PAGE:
Weekend Film Recommendation: The Count of Monte Cristo

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In the 1930s, film studios made a run of lavish historical costume dramas based on best-selling books (Some of them literary classics, others meretricious tripe). The majority were set in Europe and a few were even made there, including prior RBC film recommendation The Scarlet Pimpernel. But most were produced on Hollywood back lots, such as MGM’s Tale of Two Cities, Warner Brothers’ Anthony Adverse and RKO’s The Hunchback of Notre Dame. This week’s film recommendation is another classic from RKO made in this period: 1934’s Count of Monte Cristo.

Dumas’ thrilling tale of romance, revenge and redemption is catnip for filmmakers. It had been adapted to the silver screen several times before 1934 and has been filmed many times since (and referenced in other films as well). But the 1934 version is arguably the best of the bunch and certainly holds up very well today.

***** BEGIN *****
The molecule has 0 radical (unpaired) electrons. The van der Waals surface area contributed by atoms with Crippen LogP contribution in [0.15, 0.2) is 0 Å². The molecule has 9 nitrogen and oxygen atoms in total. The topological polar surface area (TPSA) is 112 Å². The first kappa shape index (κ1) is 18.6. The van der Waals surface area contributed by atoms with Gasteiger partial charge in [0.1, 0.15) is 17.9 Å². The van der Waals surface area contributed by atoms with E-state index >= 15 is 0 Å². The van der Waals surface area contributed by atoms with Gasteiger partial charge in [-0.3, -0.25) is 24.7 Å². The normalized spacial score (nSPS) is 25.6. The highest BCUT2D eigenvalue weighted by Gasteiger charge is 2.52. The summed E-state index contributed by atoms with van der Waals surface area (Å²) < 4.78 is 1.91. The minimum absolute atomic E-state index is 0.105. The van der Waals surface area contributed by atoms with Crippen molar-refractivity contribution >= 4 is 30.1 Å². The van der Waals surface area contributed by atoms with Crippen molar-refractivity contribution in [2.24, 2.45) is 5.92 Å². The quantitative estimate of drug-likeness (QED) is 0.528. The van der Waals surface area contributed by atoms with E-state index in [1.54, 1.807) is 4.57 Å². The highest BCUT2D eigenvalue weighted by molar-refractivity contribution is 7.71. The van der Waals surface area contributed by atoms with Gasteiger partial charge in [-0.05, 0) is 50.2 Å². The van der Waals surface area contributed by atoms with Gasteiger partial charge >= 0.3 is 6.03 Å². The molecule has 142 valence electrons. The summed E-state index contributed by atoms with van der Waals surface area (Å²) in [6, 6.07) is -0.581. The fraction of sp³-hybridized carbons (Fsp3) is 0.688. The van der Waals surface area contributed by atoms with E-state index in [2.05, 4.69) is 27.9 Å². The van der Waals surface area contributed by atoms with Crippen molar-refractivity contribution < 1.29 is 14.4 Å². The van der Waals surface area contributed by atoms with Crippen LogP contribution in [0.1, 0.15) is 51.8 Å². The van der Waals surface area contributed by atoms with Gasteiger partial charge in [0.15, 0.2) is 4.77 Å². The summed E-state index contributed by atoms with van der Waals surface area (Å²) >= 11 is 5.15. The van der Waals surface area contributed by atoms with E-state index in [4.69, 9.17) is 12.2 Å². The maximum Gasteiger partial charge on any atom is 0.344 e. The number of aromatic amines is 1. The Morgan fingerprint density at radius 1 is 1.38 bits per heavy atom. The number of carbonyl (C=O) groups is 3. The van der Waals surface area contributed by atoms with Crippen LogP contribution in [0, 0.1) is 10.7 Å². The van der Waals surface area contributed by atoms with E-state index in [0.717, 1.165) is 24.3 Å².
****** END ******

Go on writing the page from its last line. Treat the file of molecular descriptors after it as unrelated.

The key presence is British actor Robert Donat, who made his only trip to Hollywood to make this movie (he did not care for it, returning soon after to spend the rest of his life in England). As the Count (nee Edmund Dantes), he’s dashing, eloquent, passionate and also manages to make the credibility-stretching aspects of the plot believable. His lady love is played winningly by Elissa Landi, who like Donat is so agreeable to the eyes that it’s easy to miss her acting talent. The two performers bring across their aching romance as much through non-verbal gestures and anguished looks as with dialogue, reminding us that this was the era in which most actors were used to working without sound (The previous adaptations of this story in fact were all silent movies). Watching Donat and Landi today exerts an extra tug on the heart because modern viewers will know that both of them died young, given them a tragic air that makes them even more romantic as couple.